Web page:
Senators Beholden to the People

Lincoln and the Doctrine of Instruction


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About the Book

The American Republic’s founders debated whether to have a government based on direct democracy (in which the general population decided public policy questions, as in a New England town meeting) or representative democracy (in which those decisions were made by senators and congressmen on behalf of the general population). A related issue was whether the general population should have the “right of instruction” which gave citizens authority to expel from office government officials who disobeyed the desires of the population. The right of instruction is now largely forgotten but in former times was considered so important that it was routinely included in state constitutions. This book examines the competition between direct democracy and representative democracy in the United States, focusing particularly on the doctrine of instruction, through the lens of the pre-presidential career of Abraham Lincoln.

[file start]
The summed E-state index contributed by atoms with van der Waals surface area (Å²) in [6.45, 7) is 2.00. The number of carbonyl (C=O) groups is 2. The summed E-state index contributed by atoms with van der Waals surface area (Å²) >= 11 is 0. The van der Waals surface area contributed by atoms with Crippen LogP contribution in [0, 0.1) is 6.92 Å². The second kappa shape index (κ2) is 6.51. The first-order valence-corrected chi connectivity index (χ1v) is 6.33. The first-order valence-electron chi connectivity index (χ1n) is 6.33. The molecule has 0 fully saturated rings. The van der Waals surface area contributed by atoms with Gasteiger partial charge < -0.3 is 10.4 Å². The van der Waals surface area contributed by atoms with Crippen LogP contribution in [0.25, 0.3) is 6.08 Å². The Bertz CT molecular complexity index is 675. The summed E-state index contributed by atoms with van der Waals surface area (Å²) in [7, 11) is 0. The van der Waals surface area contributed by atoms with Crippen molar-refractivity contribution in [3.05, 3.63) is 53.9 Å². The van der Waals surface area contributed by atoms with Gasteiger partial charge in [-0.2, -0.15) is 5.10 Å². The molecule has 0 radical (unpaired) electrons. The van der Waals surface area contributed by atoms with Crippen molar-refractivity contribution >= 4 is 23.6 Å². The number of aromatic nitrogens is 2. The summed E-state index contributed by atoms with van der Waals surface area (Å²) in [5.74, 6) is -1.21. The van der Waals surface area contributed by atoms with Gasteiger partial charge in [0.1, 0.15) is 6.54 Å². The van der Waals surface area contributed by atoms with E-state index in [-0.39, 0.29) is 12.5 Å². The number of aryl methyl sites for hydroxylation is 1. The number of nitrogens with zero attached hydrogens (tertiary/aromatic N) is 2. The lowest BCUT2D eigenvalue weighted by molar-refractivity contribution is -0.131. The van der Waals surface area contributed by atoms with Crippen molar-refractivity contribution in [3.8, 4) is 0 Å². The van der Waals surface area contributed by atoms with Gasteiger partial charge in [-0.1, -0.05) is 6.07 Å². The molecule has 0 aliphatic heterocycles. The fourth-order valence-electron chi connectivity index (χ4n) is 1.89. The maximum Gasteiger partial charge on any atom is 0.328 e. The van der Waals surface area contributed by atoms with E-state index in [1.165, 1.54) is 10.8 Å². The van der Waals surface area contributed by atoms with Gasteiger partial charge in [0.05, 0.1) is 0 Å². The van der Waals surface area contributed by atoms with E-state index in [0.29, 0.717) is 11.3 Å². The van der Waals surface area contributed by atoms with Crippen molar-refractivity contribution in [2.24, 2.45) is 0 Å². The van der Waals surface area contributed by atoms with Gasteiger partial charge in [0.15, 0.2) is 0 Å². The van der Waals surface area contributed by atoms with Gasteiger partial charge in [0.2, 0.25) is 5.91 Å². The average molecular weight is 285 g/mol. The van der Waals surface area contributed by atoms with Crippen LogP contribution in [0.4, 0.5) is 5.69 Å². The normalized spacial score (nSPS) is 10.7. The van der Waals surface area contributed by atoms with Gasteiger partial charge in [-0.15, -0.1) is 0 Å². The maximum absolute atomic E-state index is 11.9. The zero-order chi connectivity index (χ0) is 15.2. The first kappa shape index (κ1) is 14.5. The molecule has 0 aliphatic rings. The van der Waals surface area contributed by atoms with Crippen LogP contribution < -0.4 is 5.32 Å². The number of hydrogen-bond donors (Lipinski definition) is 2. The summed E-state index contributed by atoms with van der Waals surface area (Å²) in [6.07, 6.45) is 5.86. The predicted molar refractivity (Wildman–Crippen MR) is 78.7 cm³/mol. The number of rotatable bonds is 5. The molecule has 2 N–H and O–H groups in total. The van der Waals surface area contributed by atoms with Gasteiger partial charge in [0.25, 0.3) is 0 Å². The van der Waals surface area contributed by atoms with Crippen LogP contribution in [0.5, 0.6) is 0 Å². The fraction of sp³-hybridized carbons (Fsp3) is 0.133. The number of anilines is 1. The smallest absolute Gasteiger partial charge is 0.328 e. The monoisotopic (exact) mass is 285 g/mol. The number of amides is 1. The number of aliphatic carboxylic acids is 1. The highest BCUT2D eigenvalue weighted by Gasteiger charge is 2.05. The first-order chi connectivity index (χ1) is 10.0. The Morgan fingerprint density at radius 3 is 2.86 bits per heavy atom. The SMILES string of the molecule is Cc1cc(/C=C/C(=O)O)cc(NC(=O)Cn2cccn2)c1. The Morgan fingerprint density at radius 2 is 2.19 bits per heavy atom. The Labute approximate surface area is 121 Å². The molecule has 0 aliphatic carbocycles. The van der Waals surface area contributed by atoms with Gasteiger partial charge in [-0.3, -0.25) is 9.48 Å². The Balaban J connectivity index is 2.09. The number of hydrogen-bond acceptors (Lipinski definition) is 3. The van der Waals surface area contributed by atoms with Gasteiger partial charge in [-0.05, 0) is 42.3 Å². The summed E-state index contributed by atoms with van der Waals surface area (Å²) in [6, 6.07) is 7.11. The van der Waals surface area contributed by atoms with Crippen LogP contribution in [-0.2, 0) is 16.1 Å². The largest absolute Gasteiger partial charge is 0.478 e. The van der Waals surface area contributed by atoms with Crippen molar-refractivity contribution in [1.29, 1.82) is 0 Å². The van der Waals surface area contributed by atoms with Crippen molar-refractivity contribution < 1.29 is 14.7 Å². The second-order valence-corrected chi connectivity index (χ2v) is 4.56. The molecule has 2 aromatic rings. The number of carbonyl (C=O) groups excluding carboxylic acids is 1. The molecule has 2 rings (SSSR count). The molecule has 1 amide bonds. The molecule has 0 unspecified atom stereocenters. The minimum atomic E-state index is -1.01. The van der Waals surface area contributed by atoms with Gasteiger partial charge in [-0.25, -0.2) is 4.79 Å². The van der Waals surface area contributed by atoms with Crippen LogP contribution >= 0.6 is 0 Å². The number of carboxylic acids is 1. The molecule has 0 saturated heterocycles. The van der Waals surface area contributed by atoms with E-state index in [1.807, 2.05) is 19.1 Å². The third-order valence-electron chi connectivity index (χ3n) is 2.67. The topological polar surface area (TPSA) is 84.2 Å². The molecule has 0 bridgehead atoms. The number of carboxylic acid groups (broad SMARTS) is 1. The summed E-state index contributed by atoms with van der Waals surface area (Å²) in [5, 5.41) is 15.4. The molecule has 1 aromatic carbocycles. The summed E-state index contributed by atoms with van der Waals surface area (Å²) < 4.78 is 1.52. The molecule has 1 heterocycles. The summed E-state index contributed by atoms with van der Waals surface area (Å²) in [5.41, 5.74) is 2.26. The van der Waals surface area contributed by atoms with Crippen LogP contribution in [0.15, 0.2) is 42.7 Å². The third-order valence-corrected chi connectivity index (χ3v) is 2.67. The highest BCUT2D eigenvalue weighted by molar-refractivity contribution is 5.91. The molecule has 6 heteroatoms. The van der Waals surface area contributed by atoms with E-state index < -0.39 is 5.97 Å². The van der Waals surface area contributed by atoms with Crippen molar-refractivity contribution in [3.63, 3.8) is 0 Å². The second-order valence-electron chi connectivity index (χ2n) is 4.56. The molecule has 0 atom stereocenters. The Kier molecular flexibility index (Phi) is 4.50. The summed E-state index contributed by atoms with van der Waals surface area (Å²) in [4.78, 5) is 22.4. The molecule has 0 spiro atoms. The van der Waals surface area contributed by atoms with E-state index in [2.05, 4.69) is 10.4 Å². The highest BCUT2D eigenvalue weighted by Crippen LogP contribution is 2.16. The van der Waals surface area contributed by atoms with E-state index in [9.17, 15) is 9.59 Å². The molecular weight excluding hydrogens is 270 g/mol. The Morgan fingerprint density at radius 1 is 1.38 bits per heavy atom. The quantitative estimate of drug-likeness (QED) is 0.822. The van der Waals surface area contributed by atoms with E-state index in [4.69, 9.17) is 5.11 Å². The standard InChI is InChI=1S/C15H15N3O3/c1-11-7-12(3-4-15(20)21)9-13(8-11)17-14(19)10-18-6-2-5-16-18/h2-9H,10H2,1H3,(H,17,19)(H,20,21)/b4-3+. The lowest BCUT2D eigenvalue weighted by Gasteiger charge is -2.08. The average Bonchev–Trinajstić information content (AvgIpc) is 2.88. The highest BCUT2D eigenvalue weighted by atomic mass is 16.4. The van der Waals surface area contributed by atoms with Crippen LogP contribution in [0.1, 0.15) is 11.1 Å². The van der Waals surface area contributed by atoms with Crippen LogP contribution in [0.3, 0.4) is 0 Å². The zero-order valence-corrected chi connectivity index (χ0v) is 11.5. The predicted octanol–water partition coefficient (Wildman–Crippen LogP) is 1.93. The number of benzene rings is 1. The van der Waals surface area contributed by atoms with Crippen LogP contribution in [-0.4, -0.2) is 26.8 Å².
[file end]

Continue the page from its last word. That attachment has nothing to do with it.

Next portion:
About the Author(s)

Richard Lawrence Miller is a retired community organizer and public radio producer. He lives in Kansas City, Missouri.

Bibliographic Details

Richard Lawrence Miller
Format: softcover (6 x 9)
Pages: 130
Bibliographic Info: 33 photos, notes, bibliography, index
Copyright Date: 2024
pISBN: 978-1-4766-9171-8
eISBN: 978-1-4766-5090-6
Imprint: McFarland

Table of Contents

Preface 1
Part 1. Instruction 5
Part 2. Election of Senators by State Legislatures 43
Part 3. Lincoln’s Experiences with U.S. Senate
Campaigns 91
Epilogue: A Modest Proposal 109
Chapter Notes 111
Bibliography 117
Index 121